A captivating tour of a lawyer’s encounters with creative genius.

A MIND OF THEIR OWN

An attorney reflects on a life working with immensely talented clients, the result of his magnetic attraction to inventive artists, in this memoir.

Curto was “born into the Golden Age of lawyerdom”—New York City in 1936—and enjoyed a career at least sparked by a measure of luck. While attending the New York Law School, the dean, Daniel Gutman, asked the author if he was related to a friend with the same name. Curto was not, but as a consequence of that brief exchange, he was then known to the dean, a relationship that ultimately led to his first legal position at Buhler, King & Buhler. The firm represented a “roster of star clients,” among them Jane Pauley and Garry Trudeau. That early professional experience turned out to be decisively influential, and his career became driven by a profound attraction to creatively fertile types. That allurement is the thematic spine of this memoir: “All these stories have a common thread, which was unseen to me as I was living through them. The thread is the unique individual whose goals captured my imagination and compelled me to support them. It was these people who have defined my legal life.” The author’s remembrance is structured around these wide-ranging encounters and features anecdotes about an eclectic group, including author Aleksandr Solzhenitsyn, film star Linda Lovelace, football player Freeman McNeil, and journalist Harrison Salisbury.

Curto writes with admirable lucidity—even potentially forbidding questions about legal technicalities are rendered fully accessible to the layperson. While the author’s vivid stories focus on celebrities, it is not their fame per se that sets them apart for Curto—this remembrance is not the expression of infatuation with stardom. In fact, the author poignantly limns an homage to creativity in all its forms: “Simply stated, I was attracted to these special people whom I saw as ‘creators,’ fashioning their own worlds. I have always thought that artists and entrepreneurs, like God, create, while explorers and scientists discover. The difference to me is profound.” Furthermore, some of the tales the author relates intersect with grand world history. In one of the most memorable of his anecdotes, Curto “played a pivotal role in a high-risk, international scheme that secretly conveyed the works of Aleksandr Solzhenitsyn to the West,” specifically two literary classics, The First Circle and The Gulag Archipelago. Despite Curto’s obvious success and talent, this is an astonishingly unpretentious work, free of any self-congratulation. The author’s abiding aim is to highlight the virtues and accomplishments of others—his principal role is as a kind of witness to greatness. This is a very brief memoir—it barely reaches 130 pages—and doesn’t challenge readers deeply. In other words, this is a breezy read that delivers more entertainment than edification. In addition, many of the luminaries discussed in the book will be obscure to a younger readership. Almost no one born after, say, 1980, will be familiar with singer/songwriter Harry Chapin. But since the memoir is about the author’s serendipitous encounters with innovative genius, that familiarity hardly matters; the point isn’t to gawk at the glitterati, but rather to appreciate the nebulous wellsprings of creative fecundity. Curto’s reminiscence is a delightful experience, easy though intriguing, a rare literary combination.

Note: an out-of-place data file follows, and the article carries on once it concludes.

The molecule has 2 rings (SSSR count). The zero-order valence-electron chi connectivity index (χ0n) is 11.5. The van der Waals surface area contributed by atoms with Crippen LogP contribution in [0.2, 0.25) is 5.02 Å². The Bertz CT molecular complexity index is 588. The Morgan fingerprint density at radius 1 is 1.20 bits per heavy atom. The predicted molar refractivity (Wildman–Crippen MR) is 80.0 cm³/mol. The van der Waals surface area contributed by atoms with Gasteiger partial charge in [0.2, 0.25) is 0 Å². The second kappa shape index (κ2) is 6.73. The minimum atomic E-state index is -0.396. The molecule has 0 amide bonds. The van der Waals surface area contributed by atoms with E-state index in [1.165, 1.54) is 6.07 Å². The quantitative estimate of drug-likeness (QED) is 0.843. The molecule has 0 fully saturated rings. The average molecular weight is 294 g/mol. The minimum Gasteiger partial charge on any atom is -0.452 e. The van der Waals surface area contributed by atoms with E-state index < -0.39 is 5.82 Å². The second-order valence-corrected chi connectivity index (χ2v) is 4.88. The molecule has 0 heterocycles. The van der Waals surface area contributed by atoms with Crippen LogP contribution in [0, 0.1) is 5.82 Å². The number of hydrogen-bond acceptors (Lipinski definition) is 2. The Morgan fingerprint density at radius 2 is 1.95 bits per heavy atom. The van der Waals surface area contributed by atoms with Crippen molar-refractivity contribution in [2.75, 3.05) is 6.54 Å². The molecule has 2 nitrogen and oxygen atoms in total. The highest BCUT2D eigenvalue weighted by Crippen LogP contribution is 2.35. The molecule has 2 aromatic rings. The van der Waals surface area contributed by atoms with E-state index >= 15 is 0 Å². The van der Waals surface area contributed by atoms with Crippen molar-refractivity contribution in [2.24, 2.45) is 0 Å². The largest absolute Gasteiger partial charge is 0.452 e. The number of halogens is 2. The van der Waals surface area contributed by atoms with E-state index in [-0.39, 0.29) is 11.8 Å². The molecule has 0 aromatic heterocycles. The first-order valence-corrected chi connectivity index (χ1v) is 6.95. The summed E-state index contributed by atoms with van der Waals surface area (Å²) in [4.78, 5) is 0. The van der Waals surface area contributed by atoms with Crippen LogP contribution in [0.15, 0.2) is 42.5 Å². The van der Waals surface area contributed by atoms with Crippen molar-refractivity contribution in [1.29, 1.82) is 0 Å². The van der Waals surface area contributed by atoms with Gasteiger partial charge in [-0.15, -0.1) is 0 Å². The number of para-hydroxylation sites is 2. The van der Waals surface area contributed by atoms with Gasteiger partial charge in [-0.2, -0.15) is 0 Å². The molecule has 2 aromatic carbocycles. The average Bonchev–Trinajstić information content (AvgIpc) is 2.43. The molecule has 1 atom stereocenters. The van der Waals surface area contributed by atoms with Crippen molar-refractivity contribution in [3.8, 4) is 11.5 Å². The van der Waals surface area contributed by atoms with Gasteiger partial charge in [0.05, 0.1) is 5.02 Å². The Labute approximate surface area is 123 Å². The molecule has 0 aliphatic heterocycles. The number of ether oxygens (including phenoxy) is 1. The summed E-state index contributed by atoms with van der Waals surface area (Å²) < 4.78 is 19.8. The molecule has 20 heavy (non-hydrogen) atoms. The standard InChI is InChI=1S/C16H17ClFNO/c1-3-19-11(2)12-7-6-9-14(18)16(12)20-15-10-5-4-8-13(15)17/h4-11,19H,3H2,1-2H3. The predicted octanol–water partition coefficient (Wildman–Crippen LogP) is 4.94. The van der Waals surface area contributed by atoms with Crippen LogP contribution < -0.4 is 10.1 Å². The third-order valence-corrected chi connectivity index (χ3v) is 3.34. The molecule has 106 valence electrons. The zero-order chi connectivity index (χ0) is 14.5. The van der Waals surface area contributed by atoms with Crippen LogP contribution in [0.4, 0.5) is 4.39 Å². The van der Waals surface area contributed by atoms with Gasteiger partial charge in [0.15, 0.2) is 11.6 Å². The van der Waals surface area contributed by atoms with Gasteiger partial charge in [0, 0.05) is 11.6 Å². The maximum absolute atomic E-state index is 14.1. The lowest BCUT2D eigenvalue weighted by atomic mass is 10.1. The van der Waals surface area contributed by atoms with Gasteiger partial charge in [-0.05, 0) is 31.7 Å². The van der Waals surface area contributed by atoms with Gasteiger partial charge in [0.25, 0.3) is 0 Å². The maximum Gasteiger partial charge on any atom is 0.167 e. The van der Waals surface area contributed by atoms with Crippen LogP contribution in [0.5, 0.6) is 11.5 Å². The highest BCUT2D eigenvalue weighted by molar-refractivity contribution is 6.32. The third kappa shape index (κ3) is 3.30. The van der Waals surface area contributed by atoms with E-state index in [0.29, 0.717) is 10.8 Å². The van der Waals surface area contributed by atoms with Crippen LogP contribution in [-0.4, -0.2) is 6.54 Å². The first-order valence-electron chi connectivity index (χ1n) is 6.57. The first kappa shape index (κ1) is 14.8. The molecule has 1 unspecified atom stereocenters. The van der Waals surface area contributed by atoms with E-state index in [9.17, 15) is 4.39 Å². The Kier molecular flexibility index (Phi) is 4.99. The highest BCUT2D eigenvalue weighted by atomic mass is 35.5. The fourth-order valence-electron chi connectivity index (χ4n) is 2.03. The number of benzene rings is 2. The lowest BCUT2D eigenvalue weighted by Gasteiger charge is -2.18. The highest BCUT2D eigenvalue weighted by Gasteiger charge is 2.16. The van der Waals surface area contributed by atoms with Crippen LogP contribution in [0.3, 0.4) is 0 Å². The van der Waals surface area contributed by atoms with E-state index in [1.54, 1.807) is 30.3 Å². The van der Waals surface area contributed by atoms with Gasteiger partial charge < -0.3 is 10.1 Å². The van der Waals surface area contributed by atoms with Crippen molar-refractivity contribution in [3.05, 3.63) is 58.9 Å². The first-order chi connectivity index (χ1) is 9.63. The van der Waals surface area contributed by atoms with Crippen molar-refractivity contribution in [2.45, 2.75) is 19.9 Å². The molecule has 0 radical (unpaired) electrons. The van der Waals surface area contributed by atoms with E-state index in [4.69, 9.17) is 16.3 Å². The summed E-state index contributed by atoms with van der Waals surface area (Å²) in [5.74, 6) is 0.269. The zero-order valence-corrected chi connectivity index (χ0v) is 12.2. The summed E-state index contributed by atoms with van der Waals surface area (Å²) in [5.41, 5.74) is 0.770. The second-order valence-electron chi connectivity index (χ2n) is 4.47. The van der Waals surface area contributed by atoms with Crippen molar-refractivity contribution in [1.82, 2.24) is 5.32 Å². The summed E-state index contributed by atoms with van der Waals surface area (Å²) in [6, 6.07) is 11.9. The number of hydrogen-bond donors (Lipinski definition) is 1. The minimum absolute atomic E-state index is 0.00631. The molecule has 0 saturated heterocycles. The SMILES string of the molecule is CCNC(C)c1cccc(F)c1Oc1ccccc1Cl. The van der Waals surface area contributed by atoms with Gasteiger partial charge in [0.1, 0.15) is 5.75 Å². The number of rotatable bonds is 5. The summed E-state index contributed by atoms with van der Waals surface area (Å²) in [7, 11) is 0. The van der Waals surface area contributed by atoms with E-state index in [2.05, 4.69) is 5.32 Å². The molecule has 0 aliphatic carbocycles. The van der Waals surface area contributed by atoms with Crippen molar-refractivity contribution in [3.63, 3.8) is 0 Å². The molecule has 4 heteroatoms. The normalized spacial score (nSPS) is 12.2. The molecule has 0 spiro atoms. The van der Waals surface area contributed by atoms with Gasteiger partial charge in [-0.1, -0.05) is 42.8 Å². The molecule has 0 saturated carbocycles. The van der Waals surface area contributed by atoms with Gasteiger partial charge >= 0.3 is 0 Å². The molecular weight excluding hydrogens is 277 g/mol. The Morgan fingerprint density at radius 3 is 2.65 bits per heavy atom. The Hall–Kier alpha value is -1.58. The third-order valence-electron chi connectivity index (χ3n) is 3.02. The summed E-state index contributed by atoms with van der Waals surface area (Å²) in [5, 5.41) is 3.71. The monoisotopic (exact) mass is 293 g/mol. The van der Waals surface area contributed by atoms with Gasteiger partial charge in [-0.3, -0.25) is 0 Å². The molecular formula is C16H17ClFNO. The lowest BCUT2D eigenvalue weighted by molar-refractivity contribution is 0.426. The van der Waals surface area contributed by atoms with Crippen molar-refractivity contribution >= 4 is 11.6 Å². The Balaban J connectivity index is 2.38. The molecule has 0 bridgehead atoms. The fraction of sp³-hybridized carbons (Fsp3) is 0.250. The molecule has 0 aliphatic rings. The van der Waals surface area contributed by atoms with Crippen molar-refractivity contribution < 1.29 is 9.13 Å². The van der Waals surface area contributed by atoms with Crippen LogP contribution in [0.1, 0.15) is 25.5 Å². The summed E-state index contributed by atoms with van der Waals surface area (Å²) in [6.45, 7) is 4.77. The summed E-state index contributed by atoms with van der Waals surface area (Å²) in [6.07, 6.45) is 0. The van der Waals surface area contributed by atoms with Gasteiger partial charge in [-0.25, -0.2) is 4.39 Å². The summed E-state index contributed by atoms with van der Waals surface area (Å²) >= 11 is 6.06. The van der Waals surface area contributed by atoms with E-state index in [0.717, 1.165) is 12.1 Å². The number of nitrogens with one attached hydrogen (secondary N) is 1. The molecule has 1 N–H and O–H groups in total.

A captivating tour of a lawyer’s encounters with creative genius.

Pub Date: N/A

ISBN: N/A

Page Count: -

Publisher: Manuscript

Review Posted Online: March 17, 2021

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A conversational, pleasurable look into McConaughey’s life and thought.

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GREENLIGHTS

All right, all right, all right: The affable, laconic actor delivers a combination of memoir and self-help book.